Rachel Worsley | 08/04/2023
Despite completing autism training and spending years working with autistic people, neurotypical bosses are still more likely to blame the autistic person for their social challenges instead of their workplace environment.
That is one conclusion from an Australian-led study that looked at 29 autistic employees and 15 supervisors across seven continents.
The supervisors were mostly female, with 60% having completed autism training and had between 1-10 years of experience working with autistic people.
Social challenges were defined as internal social challenges, social event challenges and external social challenges. Internal social challenges focused on areas such as learning how to interpret work protocols, verbal and non-verbal behaviour, remembering work tasks and managing tasks, time and work/life balance.
Social event challenges involve behaviours around events such as celebrations at parties, what food to bring, how to eat appropriate amounts of food at work, social topics to discuss at work, and respecting co-worker employer boundaries.
External social challenges included organisational and work standards and lack of supportive supervisor or HR engagement. It also involved performance expectations of the individual, as well as the nature of supervision given to the individual.
The researchers looked at how autistic people and supervisors interpreted these social challenges.
They found that supervisors tended to view the occurrence of social challenges as largely the result of autistic individuals “not being aware of their own behaviours’. They also blamed an inability to take directions and autistic employees feeling discomfort in social settings as reasons for their social challenges at work.
Supervisors believed that autistic people were responsible for implementing their own solutions to their social challenges, such as learning to adjust to the work culture and to be aware of one’s behaviour and apologising for that behaviour. This was prioritised as the most common solution to autistic people’s social challenges in the workplace. After that, supervisors said that a co-worker finding a solution and a job coach could be helpful.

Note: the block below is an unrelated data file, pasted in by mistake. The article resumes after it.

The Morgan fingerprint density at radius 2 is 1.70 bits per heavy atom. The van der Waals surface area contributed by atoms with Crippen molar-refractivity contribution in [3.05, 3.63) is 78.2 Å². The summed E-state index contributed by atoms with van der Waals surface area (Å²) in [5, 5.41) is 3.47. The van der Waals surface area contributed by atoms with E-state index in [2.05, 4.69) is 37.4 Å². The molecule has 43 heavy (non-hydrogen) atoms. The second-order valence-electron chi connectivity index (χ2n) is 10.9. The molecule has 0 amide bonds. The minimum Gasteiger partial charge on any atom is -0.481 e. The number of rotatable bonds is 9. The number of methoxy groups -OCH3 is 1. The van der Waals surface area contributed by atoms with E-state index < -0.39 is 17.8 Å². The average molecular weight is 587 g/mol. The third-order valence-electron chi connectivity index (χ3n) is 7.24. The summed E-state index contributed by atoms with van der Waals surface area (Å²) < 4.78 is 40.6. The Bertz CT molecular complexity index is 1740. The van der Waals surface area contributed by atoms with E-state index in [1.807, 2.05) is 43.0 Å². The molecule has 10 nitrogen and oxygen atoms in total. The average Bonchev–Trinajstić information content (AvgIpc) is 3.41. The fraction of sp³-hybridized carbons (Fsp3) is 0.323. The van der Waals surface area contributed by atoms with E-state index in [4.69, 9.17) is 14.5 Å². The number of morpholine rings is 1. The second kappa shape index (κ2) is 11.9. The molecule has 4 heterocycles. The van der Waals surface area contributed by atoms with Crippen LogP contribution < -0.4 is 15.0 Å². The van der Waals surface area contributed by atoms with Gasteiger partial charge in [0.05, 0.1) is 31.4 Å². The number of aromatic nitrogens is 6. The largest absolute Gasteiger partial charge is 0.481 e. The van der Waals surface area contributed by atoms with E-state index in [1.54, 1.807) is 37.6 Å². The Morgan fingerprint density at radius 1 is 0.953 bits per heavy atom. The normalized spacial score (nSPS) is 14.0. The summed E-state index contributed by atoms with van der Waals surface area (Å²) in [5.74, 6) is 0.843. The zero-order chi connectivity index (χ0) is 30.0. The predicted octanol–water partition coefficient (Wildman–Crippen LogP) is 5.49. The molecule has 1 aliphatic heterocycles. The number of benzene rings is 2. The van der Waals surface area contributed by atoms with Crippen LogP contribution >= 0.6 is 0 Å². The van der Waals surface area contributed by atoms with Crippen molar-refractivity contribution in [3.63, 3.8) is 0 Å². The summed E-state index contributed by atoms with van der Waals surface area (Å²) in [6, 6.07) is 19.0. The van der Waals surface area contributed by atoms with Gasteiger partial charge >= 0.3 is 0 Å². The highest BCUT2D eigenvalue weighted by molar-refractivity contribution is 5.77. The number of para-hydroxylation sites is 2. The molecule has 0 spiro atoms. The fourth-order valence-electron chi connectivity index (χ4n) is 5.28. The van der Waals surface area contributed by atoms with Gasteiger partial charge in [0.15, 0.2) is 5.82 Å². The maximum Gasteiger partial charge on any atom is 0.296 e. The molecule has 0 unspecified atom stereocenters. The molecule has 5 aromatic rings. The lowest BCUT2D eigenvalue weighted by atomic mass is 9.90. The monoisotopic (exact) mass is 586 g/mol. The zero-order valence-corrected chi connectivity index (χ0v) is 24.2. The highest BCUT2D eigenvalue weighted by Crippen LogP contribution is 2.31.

In addition, supervisors said they focused on educating the autistic person, such as learning how to take into consideration others’ perspectives and reading social cues.
“Sadly, in multiple cases, negative engagement and blaming the individual on the autism spectrum for “their” social challenges emerged via particular interpretations and attribution of the social challenge to the individual,” the researchers wrote in the Journal of Autism and Developmental Disorders.
“What it does suggest is that tendency for attribution to internal factors may blinker participants from considering more broader cultural and structural factors that may contribute to the reported social challenges.”
The researchers noted that better knowledge and understanding of autism has usually led to changes in management practices, such as communication strategies with verbal and written instructions, which has improved
“However, more work needs to be done [to improve knowledge], particularly given the majority of supervisors in the present study had autism training and several years of experience working with employees on the spectrum,” the researchers wrote.
Read the study here.
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